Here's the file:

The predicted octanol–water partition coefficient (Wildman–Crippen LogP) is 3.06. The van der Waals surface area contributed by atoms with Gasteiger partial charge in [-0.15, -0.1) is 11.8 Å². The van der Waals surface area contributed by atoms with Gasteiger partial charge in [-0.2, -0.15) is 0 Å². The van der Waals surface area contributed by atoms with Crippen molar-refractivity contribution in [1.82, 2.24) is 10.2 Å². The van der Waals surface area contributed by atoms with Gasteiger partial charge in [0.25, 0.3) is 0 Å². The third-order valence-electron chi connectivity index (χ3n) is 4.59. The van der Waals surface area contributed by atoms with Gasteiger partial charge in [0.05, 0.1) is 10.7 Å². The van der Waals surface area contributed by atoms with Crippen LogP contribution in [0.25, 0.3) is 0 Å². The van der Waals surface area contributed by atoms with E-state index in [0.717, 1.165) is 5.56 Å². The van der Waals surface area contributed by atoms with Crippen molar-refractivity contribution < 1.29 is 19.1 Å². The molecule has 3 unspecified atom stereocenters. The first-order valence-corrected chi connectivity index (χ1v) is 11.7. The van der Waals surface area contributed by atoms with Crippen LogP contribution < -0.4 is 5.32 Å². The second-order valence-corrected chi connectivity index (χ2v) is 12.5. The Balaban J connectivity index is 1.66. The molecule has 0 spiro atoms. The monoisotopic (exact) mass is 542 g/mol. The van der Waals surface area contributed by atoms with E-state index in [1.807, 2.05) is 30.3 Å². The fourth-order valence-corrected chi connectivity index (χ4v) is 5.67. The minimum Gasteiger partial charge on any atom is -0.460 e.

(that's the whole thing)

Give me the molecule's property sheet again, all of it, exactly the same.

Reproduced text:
The predicted octanol–water partition coefficient (Wildman–Crippen LogP) is 3.06. The van der Waals surface area contributed by atoms with Gasteiger partial charge in [-0.15, -0.1) is 11.8 Å². The van der Waals surface area contributed by atoms with Gasteiger partial charge in [-0.2, -0.15) is 0 Å². The van der Waals surface area contributed by atoms with Crippen molar-refractivity contribution in [1.82, 2.24) is 10.2 Å². The van der Waals surface area contributed by atoms with Gasteiger partial charge in [0.25, 0.3) is 0 Å². The third-order valence-electron chi connectivity index (χ3n) is 4.59. The van der Waals surface area contributed by atoms with Gasteiger partial charge in [0.05, 0.1) is 10.7 Å². The van der Waals surface area contributed by atoms with Crippen LogP contribution in [0.25, 0.3) is 0 Å². The van der Waals surface area contributed by atoms with E-state index in [0.717, 1.165) is 5.56 Å². The van der Waals surface area contributed by atoms with Crippen molar-refractivity contribution < 1.29 is 19.1 Å². The molecule has 3 unspecified atom stereocenters. The first-order valence-corrected chi connectivity index (χ1v) is 11.7. The van der Waals surface area contributed by atoms with Crippen LogP contribution < -0.4 is 5.32 Å². The second-order valence-corrected chi connectivity index (χ2v) is 12.5. The Balaban J connectivity index is 1.66. The molecule has 0 spiro atoms. The monoisotopic (exact) mass is 542 g/mol. The van der Waals surface area contributed by atoms with E-state index in [1.807, 2.05) is 30.3 Å². The fourth-order valence-corrected chi connectivity index (χ4v) is 5.67. The minimum Gasteiger partial charge on any atom is -0.460 e.